Colonel Robert J. Milligan House Parlor
On View: Decorative Art, 19th Century, 4th Floor
This parlor and library are from the house still standing in Saratoga Springs, New York, built by Robert J. Milligan in 1854–56 and illustrate two of the diverse revival styles popular in interior decoration at the mid-nineteenth century in the United States. At this time, certain revival styles became associated with specific room use. The Louis XV Revival style, first developed in mid-eighteenth-century France, which emphasized curvilinear silhouettes and the realistic depiction of nature, was preferred for the parlor. The Gothic Revival style, with its allusions to the monastic life of the medieval monk-scholar, was often employed for libraries. Nearly all the objects and furniture in these two rooms are original to the house. Astonishingly, the Milligan descendants preserved many of the bills of sale for the furnishing of their house. These bills were given to the Museum in 1940, when these rooms entered the collection, and provide unique and important documentation about the makers of the contents of the rooms.
Dick S. Ramsay Fund
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Colonel Robert J. Milligan House Parlor, 1854-1856. Brooklyn Museum, Dick S. Ramsay Fund, 40.930. Creative Commons-BY (Photo: Brooklyn Museum, DIG_E_2014_Milligan_Room_06_PS9_40.930.jpg)
installation, Installation view, 2014 reinstallation., DIG_E_2014_Milligan_Room_06_PS9_40.930.jpg. Brooklyn Museum photograph, 2014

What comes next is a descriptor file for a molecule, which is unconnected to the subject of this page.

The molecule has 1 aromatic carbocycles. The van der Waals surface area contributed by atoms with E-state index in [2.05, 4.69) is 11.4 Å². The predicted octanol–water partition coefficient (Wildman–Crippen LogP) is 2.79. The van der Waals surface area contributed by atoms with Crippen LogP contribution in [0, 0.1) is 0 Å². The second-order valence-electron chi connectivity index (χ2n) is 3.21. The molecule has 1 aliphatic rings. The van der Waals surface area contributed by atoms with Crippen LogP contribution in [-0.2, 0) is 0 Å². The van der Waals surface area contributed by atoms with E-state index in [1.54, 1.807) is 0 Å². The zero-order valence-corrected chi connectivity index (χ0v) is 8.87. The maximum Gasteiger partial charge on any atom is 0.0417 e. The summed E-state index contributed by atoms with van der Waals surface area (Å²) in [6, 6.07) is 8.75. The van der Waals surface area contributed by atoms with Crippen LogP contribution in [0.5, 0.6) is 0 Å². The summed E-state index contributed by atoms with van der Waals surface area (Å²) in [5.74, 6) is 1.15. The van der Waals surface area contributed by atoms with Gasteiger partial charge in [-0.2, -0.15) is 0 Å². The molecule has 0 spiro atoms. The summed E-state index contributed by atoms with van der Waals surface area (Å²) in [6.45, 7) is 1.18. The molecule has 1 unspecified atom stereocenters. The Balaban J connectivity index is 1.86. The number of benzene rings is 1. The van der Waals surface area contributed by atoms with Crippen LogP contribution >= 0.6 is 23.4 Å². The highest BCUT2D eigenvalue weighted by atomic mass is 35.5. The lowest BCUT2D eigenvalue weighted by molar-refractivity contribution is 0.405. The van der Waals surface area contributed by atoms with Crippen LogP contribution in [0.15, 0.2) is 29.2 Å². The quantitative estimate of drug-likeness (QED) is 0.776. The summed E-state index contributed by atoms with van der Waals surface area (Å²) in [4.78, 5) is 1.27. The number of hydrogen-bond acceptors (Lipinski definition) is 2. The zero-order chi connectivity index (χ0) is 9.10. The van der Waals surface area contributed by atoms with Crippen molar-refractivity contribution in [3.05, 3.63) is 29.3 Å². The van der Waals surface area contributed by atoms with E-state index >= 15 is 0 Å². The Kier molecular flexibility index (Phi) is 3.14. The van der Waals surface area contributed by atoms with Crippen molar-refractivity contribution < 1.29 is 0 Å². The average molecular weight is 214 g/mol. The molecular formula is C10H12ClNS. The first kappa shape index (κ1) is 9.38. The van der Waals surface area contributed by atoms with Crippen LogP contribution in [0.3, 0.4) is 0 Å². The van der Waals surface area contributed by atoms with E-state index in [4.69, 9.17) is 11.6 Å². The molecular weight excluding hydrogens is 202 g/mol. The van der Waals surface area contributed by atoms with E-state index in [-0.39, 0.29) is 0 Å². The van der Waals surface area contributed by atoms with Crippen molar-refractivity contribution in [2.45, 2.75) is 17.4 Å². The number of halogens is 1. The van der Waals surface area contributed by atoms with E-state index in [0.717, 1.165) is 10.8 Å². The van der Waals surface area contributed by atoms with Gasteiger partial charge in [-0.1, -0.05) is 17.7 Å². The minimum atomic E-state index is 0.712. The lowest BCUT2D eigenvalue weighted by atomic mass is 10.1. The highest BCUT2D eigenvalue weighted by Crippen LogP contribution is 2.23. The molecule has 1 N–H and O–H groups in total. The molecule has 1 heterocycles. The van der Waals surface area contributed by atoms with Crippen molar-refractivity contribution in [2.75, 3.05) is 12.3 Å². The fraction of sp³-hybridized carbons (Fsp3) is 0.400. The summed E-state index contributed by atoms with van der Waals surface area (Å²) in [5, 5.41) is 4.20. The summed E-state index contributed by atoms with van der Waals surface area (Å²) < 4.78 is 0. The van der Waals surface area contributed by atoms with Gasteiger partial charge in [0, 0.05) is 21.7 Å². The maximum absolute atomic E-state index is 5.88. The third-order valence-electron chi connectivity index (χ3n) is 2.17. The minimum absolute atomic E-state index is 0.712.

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For the sum of $3,000 we received:
Two Victorian drawing rooms including all woodwork, doors and door frames, windows and window frames, ceilings, mouldings, pilasters, chandeliers, mantelpieces, fireplaces, and all other materials in or part of said rooms, together with the complete furnishings.
Library (originally the parlor): Late Empire style with Gothic pointed arch motif (this motif is also used in the decoration on the panels on the doors separating the parlor and library). This arch motif, called an "ogee" is a recessed area, painted medium-brown, into which a desk is placed. The woodwork around the ogee is painted white, as are the woodwork around the large window, floor mouldings, and ceiling mouldings. Floors-wide planks painted (stained?) raw sienna. Walls-plaster, painted medium yellow-green. Ceiling-moulded plaster with flat areas painted beige and recessed areas painted white and brown. Pilasters-Corinthian capitals, painted light grey, which frame double sliding doors between the two rooms.
Drawing Room: Main room on the first floor. Except for the relocation of the windows, the room is presented as it was built and furnished in the middle of the 19th century. Floors-wide planks painted (stained) raw sienna. Walls-Grey plaster from floor moulding to ceiling moulding. There is simple wood paneling below each of three windows, painted white. Also, painted white are the floor moulding, pilasters and window frames. Ceiling-moulded plaster with flat areas painted medium grey along the out portion near the walls and painted beige within the center rectangle of the ceiling. The elaborate moulding and recessed ceiling decor are painted light grey. The moulding has leaf-like decoration and the ceiling has one rosette near each corner and leaf and flower designs. Pilasters-Corinthian capital, painted light grey, which frame double doors between the two rooms. The area about the doors is divided into three sections: lower, plain; middle, has a strip of fleur-de-le; top, stepped and chalice effect. Fireplace-white marble with scalloped shell and leaf scroll units at sides. Also, shutters (louver) on all windows. And, portraits of Col. Millian and his wife, Hannah (for whom the house was built) hang in the room, painted by John G. Taggart in Dec. 1851.
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